By Theresa Marthey
Preston County News & Journal
EVANSVILLE — What happens when a Food Network television show uses a Preston County made product? Product sales jump is what happens. Just ask Stan and Sue Jennings, co-owners of Allegheny Treenware, in Evansville, who are experiencing an increase in the sale of their measuring spoons.
They are being used by Damaris Phillips on her “Southern at Heart” show on Food Network, and they don’t know if someone gave them to her, or if she ordered them from Allegheny Treenware under an alias.
“We began to get a lot of orders for our measuring spoons the last year or so,” Sue Jennings said. “Something we usually sold about 50 sets a year, suddenly went to 600 sets per year. So we called one of the customers who ordered, and asked how they heard of us.”
“That is when we found out about Phillips using our measuring spoons on her program,” Jennings said. “She has been tagging our company on her Facebook page and her blog. It has been a great boom for our business.”
Jennings said generally on Monday mornings after Phillips’ Sunday show, they have more orders for the measuring spoons.
“We usually ship out 30 boxes of these spoons every Monday,” Jennings said. “And demand is increasing, so we are producing them as fast as we can.”
Sue and her husband Stan started Allegheny Treenware in 1990 by going to craft shows and selling their “knick-knacks” and wooden kitchen utensils.
“We noticed the kitchen utensils were the things that really sold,” Jennings said. “We had three utensils, a paddle, spoon and flipper that kept selling. So we began to concentrate on those items.”
The company began to grow “out of control” according to Sue for the first 11 years. They had 12 employees working 60 to 70 hours per week.
“We had no interest of growing any bigger and putting in another workshop, so we decided to go smaller,” Jennings said. “Around 2000, the jobs began shrinking on their own, and the demand began to lighten up.”
Allegheny Treenware now has seven employees working 40 hours per week to fill the demand for products.
“Most of what we are selling now is wholesale items from our website and some places that purchase directly from us to sell, such as Tamarack,” Jennings said. “We are fortunate in business, and in addition to selling across the United States, we also have filled orders from Europe and even Africa sometimes.”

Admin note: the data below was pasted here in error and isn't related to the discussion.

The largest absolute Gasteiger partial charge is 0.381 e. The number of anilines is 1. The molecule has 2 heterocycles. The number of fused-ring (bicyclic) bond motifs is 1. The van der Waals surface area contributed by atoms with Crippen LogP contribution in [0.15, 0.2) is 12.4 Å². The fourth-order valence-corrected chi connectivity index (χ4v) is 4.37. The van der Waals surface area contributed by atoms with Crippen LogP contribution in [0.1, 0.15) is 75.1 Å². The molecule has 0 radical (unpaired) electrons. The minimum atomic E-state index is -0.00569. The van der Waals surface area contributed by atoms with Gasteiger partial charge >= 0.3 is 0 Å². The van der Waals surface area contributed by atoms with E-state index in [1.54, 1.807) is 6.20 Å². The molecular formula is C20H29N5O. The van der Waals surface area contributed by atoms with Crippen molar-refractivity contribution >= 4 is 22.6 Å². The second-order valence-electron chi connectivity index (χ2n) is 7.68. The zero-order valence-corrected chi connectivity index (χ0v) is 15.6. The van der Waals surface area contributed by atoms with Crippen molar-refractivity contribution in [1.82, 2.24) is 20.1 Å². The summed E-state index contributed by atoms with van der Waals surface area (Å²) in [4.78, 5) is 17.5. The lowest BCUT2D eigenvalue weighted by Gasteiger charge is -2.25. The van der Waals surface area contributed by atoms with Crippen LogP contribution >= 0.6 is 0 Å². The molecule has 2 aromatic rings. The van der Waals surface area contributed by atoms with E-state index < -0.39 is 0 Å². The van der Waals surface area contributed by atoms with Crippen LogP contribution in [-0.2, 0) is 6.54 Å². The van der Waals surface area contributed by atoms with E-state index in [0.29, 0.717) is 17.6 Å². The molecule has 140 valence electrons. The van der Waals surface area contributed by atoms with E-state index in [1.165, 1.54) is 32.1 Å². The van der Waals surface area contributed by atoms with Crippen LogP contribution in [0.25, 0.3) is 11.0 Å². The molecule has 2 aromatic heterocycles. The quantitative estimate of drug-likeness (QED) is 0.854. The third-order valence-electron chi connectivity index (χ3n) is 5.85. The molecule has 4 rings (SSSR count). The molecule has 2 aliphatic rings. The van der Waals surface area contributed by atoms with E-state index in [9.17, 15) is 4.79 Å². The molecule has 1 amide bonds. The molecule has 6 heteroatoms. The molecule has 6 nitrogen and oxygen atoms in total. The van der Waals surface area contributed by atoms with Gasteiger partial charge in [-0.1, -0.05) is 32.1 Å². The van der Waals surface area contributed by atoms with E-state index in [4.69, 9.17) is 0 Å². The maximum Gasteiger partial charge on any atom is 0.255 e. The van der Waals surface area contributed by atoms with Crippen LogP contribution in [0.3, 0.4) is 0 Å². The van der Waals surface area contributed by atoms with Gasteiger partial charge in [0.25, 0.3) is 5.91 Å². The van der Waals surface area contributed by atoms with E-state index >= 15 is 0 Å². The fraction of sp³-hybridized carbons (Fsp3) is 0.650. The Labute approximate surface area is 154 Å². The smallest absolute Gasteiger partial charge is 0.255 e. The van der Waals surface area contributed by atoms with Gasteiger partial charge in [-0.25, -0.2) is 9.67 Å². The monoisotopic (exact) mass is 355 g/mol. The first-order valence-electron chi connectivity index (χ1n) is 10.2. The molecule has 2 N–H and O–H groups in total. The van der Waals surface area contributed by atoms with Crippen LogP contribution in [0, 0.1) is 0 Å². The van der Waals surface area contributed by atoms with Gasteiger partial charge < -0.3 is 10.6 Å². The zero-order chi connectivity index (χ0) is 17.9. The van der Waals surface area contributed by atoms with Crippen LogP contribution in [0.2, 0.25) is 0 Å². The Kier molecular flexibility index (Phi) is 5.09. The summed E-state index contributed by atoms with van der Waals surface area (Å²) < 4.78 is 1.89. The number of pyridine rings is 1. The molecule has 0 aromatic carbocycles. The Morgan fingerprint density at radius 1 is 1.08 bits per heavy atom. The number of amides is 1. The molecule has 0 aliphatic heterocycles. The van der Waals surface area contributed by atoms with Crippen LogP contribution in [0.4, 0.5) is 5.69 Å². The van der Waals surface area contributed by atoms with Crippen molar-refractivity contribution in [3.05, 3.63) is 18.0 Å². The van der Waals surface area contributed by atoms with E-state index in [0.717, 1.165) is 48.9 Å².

“I think the reason we are doing so well is because we are recession-proof,” Jennings said. “We fill niches. After 9-11 people have wanted to buy American and we are an American company.”
“We are also very affordable and transportable that helps us at any given time,” Jennings finished.
Jennings said they use locally harvested wood, predominantly cherry, but also maple, walnut, birch and beech when available, and recycle nearly everything they use.
“We use the scraps of wood to heat our home and the workshop during the winter,” Jennings said. “We also use the sawdust to fertilize our blueberries or the neighbor uses it for his horses.”
Jennings attributes the company’s success to having the best guardian angels in their mothers and also being able to work together smoothly.
“Stan and I have a wonderful working relationship and enjoy each other’s company,” Jennings said. “We seldom disagree, but when we do, we work it out.”
Jennings praised her husband’s wisdom and the patience of a saint.
“He is level-headed where I want to plow right in,” Jennings said. “He steps back and listens to what I say.”
“I handle the business end of the company,” Jennings shared. “Stan is responsible for managing the employees and teaching them what to do.”
Jennings said they have a great balance together when working, solving problems and making decisions.
The shop is in operation Monday through Friday beginning at 8 a.m. until 4:30 p.m., and the Jennings welcome the public to tour their facility at no cost. Evenings and weekends are available by appointment by calling (304) 892-5008. For more information about Allegheny Treenware, visit their website at www.alleghenytreenware.com.